Transcreation can be broadly defined as the recreation and translation of written material from one language into another whilst maintaining the style and intent of the original. In the case of true transcreation, this often means the original source text is used only as a brief or guideline to enable a native-speaker of the target language to re-write the piece entirely in the second language. The linguist carrying out this work will be both a creative copywriter, and a translator. The completed transcreation will share the same intent and achieve the same objectives as the original but is likely to bear little similarity in its structure and style.

Due to the very specific skills required of a transcreation specialist, and their relative rarity, transcreation will always be significantly more expensive than translation. Transcreation will (and should) cost you a lot more than even the very best marketing translation.

And here lies the problem. The hype surrounding transcreation has convinced marketers that they all require transcreation, rather than translation. On the back of this, many less ethical translation companies have jumped on the hype train to sell what they refer to as transcreation to unsuspecting marketing buyers at an inflated price. Sadly, what they often provide is distinctly average marketing translation at best.

What’s sometimes even more disturbing is that most marketers really don’t need their content to be transcreated – at least not ‘true’ transcreation. Most marketing content can be translated very effectively for maximum acceptance in the target country by simply using an experienced and proven marketing translator who is used to translating this type of content.
The bottom line is that you probably don’t need transcreation.

Having said that, true transcreation is needed, valid and justified in certain situations. For example, if your content contains themes and concepts that either do not have an equivalent in the target language or are not recognised in the culture of the target market, there will be a valid case for transcreation. A good example would be a creative advertising campaign, or a creative literary project.

Your product brochure and web content will rarely need to be transcreated to meet its objectives in your target market. What it will need is to be translated well, by a skilled linguist with a lot of quality marketing translation experience under his or her belt. Nothing more, nothing less.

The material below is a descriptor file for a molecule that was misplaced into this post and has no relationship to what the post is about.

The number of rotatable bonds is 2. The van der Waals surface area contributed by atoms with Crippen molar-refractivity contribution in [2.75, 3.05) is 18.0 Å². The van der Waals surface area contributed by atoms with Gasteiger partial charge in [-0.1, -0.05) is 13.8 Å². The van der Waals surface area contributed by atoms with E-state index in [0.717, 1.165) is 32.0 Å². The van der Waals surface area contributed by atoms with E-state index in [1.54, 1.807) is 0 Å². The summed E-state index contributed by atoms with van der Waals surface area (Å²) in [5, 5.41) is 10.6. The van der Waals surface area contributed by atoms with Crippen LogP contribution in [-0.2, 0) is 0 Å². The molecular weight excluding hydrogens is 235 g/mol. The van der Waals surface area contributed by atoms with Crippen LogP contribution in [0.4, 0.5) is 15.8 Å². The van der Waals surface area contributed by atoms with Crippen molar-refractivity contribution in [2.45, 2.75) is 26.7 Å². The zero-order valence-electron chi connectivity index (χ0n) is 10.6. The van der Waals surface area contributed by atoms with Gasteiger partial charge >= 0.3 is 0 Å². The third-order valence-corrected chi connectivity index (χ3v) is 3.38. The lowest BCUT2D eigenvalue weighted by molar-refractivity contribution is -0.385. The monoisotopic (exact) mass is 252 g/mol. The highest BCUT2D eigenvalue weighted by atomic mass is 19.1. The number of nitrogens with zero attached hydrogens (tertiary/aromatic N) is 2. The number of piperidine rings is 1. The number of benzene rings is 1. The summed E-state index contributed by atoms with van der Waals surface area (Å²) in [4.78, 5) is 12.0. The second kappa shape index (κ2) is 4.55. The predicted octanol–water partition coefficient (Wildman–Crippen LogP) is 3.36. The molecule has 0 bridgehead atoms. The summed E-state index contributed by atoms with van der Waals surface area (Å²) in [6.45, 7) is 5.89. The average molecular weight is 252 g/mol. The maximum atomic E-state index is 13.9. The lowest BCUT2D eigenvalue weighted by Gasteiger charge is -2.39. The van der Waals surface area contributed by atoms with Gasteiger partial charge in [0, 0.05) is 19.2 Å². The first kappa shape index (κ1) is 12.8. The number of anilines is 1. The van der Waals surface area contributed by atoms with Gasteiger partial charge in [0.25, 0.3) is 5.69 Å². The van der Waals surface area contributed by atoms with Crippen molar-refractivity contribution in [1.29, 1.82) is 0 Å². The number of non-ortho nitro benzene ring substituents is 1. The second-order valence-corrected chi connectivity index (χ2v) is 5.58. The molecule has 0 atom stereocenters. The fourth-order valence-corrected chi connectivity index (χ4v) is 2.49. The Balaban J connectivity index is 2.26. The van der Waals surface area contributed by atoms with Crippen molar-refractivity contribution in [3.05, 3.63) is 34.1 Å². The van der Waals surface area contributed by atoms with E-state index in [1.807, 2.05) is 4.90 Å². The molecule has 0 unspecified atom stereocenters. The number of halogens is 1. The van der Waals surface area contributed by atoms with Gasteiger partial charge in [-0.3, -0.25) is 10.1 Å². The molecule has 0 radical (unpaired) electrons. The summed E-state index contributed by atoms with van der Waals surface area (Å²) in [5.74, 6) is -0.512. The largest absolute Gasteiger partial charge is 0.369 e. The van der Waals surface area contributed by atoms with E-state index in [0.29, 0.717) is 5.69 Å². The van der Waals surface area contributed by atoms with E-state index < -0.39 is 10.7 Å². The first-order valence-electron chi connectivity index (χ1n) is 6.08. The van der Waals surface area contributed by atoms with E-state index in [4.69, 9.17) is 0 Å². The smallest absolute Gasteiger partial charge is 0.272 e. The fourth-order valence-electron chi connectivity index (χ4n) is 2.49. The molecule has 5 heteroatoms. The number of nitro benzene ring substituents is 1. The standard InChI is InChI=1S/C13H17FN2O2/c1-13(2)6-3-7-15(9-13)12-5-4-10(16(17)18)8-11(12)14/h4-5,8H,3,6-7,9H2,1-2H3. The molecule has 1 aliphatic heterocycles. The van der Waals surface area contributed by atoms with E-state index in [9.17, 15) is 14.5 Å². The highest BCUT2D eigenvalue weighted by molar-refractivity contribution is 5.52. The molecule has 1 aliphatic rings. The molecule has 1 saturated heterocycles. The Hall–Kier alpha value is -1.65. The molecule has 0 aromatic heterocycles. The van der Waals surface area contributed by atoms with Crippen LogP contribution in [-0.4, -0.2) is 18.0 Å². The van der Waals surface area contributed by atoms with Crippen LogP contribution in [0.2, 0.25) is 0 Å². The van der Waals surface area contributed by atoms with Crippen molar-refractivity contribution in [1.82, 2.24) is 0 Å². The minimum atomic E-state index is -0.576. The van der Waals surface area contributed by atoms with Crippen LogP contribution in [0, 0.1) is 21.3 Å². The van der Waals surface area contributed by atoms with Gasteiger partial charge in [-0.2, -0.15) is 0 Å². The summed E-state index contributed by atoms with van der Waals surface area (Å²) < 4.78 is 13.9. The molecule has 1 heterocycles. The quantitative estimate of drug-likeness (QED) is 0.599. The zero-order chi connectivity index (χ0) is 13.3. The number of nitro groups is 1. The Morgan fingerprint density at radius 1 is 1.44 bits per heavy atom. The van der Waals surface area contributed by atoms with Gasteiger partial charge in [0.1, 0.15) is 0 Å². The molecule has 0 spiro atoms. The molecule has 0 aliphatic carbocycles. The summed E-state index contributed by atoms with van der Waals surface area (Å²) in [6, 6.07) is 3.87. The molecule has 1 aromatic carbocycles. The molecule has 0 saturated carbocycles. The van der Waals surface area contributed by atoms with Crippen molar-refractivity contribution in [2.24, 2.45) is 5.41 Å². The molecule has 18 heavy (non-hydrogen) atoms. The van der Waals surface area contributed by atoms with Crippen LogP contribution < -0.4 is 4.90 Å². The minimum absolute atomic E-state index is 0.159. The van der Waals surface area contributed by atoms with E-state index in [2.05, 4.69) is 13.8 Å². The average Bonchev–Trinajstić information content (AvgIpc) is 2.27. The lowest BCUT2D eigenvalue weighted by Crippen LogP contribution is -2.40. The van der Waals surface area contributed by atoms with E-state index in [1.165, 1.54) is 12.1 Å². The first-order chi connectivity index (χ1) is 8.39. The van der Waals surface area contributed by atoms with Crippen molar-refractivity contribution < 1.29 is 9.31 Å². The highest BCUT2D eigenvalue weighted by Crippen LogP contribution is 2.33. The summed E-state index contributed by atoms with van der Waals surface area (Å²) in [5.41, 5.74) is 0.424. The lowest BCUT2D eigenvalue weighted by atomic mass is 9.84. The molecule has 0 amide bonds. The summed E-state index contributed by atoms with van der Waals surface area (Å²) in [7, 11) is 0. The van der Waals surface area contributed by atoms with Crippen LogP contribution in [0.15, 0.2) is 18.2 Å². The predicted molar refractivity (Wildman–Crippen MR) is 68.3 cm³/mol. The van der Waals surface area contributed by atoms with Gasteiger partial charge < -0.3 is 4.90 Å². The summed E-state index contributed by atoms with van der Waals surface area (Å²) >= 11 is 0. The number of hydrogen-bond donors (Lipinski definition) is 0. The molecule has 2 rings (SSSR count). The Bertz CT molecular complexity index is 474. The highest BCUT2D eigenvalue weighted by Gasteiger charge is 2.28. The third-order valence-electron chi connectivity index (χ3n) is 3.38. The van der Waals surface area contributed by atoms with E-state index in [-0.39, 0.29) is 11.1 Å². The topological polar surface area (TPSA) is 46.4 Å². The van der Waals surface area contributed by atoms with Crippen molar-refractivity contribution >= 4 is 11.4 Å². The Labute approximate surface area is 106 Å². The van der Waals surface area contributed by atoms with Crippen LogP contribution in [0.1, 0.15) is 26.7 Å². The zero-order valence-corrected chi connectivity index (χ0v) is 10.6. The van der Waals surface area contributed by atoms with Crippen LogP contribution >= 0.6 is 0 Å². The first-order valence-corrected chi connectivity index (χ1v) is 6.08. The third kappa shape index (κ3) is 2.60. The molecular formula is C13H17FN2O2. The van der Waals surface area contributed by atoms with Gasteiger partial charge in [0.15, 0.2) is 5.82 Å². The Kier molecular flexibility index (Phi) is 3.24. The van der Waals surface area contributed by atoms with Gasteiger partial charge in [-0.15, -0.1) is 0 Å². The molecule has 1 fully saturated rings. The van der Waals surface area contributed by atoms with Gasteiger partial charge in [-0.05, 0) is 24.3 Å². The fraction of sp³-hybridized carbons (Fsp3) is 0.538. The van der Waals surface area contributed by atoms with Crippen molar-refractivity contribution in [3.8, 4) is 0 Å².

This is the problem with some unscrupulous translation companies – they’ll try and sell you what they have branded as transcreation, and they’ll tell you that you need it. In the worst cases you’ll probably just get an OK marketing translation back that’s slightly better than their standard low-quality translation. In the very best case you’ll get a piece of transcreated copy back that you commissioned and paid for without really needing it. Oh, and you’ll have waited an extra week for it too.

I’d go as far as to say that in 90% of cases you need nothing more than good marketing translation. And that’s what we provide. As standard.

We provide true transcreation too, where it’s needed – but we’ll always be open and honest when we think you may be asking for something that you may not need and make clear that an equally effective option may cost you significantly less.

The moral of this story is that believing hype can be costly and add no additional value to your global marketing output. In the right hands, and with the right content, transcreation can be the difference between your campaign succeeding or failing. But think about whether you actually need it, and who you trust to help you make this decision, before you commission and pay for it.

Localization ROI

Localization Metrics and ROI

I came across a fantastic podcast earlier this week that I would urge you to spend 15 minutes listening to. As part of the Globally Speaking series, this episode features co-hosts Renato Beninatto and Michael Stevens talking to Joel Sahleen, Globalization Architect at Domo about localization ROI.

Click here to listen…

The podcast focuses on how to measure ROI by sharing some practical and proven measurement techniques used by Joel and the wider Domo team.

I picked out a couple of key takeaways that stood out to me and you may find useful:


  • Valuable insights about language demand are often available to you already – you simply need to know where to look. If you have the ‘accept language’ header set up on your website, it’s relatively easy to use a range of analysis tools to identify the language that your visitors’ browsers are requesting – even if you don’t currently support it. If you also go on to track which language your site actually serves them, you’re left with a handy comparison of the primary languages in demand, versus those that are actually provided. Joel and the Domo team neatly refer to this as the ‘linguistic fit’.